9 Benefits Increases visibility of public health.
Creates advocates for public health. Anticipates and manages change. Creates a stronger public health infrastructure. Builds stronger partnerships. Builds public health leadership. The benefits of MAPP include - Increases visibility of public health within the community. - Creates advocates for public health which helps to put public health issues as a priority in local government decision making. - There are so many new emergent threats, its difficult to be proactive. However, since 9/11 there has been a huge push for to be prepared. The MAPP process helps communities design plans that Anticipates and manages the change and new threats we face. - And through the use of the Performance Standards, it creates a stronger public health infrastructure. - Because it is not a tool for the LHD, but for all partners within the public health system to work on collaboratively, it Builds stronger partnerships. - As partners begin to have a better understanding of their role within the LPHS (as not all of them will initially understand that what they do necessarily impacts public health) the local public health department’s leadership strengthens among is partners.

10 The Debate vs. Given all the information I’ve provided about MAPP, you are probably thinking there is not a whole lot of difference between MAPP and PACE…and you wouldn’t be wrong…. They are both strongly grounded in a community-based process. They were both developed from a concern that APEX PH needed to go further. For PACE EH , the criticism was that APEX did not include an adequate EH component. They both use a broad definition of public health.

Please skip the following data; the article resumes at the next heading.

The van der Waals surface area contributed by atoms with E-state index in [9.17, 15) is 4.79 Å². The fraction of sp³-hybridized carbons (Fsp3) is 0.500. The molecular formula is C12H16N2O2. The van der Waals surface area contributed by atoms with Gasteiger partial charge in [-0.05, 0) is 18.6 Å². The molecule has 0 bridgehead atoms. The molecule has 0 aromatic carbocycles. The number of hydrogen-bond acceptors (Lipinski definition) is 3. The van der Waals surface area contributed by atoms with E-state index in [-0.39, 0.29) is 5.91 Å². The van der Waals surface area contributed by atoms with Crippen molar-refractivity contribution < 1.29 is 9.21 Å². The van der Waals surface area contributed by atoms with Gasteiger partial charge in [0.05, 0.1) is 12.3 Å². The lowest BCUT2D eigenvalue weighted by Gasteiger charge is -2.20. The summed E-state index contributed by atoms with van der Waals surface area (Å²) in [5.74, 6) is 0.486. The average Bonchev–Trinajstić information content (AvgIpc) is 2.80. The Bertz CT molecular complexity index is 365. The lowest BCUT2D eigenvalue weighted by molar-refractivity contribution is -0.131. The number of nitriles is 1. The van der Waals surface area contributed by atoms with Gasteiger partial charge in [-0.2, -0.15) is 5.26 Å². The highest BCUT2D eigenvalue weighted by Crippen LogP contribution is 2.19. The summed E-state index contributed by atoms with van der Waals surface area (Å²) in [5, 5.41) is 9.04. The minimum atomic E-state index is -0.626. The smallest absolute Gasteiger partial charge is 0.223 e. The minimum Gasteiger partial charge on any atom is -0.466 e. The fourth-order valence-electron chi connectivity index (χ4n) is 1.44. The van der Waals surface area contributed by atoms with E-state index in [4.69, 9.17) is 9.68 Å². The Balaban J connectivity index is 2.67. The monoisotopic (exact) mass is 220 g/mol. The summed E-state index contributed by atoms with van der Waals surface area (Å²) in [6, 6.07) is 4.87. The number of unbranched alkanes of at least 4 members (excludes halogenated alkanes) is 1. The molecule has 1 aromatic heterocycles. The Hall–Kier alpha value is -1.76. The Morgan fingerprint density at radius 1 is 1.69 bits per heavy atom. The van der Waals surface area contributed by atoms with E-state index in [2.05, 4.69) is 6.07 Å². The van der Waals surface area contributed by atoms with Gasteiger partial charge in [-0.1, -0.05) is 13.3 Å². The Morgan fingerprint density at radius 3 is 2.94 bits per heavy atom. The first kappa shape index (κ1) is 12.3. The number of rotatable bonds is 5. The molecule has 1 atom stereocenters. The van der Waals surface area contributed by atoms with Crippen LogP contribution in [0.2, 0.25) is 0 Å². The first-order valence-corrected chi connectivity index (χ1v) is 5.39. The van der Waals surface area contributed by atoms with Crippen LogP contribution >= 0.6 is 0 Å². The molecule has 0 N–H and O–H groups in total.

11 Key Differences MAPP is a tool for identifying and prioritizing public health issues. PACE is a tool for identifying and prioritizing ENVIRONMENTAL health issues. MAPP uses assessments for strategic planning and implementation PACE EH is a: assessment tool strategic planning and implementation tool MAPP process focuses on strategic issues PACE focus on tactical issues.  The key differences between MAPP and PACE are that: PACE EH is very similar in philosophy to MAPP, but looks more specifically (though uses a broad definition) on environmental health. What you get is a strategic plan for your EH priorities. PACE can be considered an assessment tool where as, although the MAPP assessments are the driving force behind the tool, simply doing the assessments doesn’t really mean your doing MAPP. The MAPP assessments are not unique to MAPP – the are pulled and modified from existing approaches, both in PH and the business community. They are an important feature, but they, in and of themselves, are not MAPP. It is not until the data is brought together and priority areas are identified and acted upon that the value of MAPP really becomes apparent. Members have stressed that the difference in their experience is that: One user of the three tools felt that the difference is that the MAPP process focuses on strategic issues while APEX and PACE focus on tactical issues.  With MAPP, a strategic issue was to “use data to develop programming,” while an APEX issue was to “reduce incidence of lung cancer” or a PACE issue to “reduce COPD associated with Air Quality.”)  The key difference was in the “systems” approach of MAPP rather than the focus on specific diseases of conditions from APEX and PACE.  Nevertheless, one thing to keep in mind is that PACE is a very flexible tool, so where as some communities might use it to develop more tactical plans, others we know have developed more strategic EH plans. Therefore your results really depend on the context in which is it applied.